McNellis on Real Estate: Safe As Milk

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Where land is plentiful and current zoning more of a suggestion than a commandment (say, in oh, no more than 85 percent of the country), economic obsolescence—and breathtaking loss—requires no more than an idiot with a pot of money and a dream of a new building next to yours. The formula of doom is as simple and as inviolable as the Pythagorean theorem: developer + money + easy zoning = death-spiral overbuilding.

This is exactly why the smart money loves core properties. Since developers can somehow always come up with the money (let’s face it, that’s what they do), the best defense is to own properties in the handful of coastal cities where the zoning process makes water boarding appear humane.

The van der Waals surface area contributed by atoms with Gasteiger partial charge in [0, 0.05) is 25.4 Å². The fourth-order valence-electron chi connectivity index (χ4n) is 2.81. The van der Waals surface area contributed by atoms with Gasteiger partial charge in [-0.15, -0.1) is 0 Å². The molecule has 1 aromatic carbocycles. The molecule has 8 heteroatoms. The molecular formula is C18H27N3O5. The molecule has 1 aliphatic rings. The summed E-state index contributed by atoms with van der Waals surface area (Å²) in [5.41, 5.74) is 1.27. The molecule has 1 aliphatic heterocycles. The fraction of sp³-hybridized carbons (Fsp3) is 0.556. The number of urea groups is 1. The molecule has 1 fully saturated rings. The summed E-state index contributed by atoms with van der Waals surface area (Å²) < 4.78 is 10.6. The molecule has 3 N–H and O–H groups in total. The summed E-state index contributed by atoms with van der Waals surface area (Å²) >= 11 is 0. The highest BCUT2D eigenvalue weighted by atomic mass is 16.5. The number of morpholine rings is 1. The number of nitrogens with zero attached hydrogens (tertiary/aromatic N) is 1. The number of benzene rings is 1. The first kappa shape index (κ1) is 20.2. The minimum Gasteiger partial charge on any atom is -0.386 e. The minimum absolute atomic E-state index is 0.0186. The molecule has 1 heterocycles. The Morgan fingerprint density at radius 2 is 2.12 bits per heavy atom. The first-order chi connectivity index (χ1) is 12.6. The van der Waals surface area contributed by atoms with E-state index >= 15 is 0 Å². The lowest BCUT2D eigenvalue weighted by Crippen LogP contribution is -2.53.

Yet even a building as safe as milk still loses value every year through what too many view as merely a tax benefit—depreciation. Rather than simply a happy paper loss on April 15, depreciation is as real and painful as a root canal. Buildings wear out. The IRS has decreed that 39 ½ years is the standard useful life for buildings and allows one a roughly 2.5 percent deduction for depreciation every year.  This also means—because the IRS has it about right—that a building is cooked when the depreciation burns off. Your children can either scrape your worn-out building and start fresh, or go the more expensive route of gutting and rebuilding it.

Either way all you have left is your residual land value. If you have chosen your land carefully—i.e. on high ground yet within walking distance of big water—your land appreciation should more than offset your building loss. If not, you might be reminded of another old real estate joke:  How do you make a small fortune in real estate? Start with a large one.

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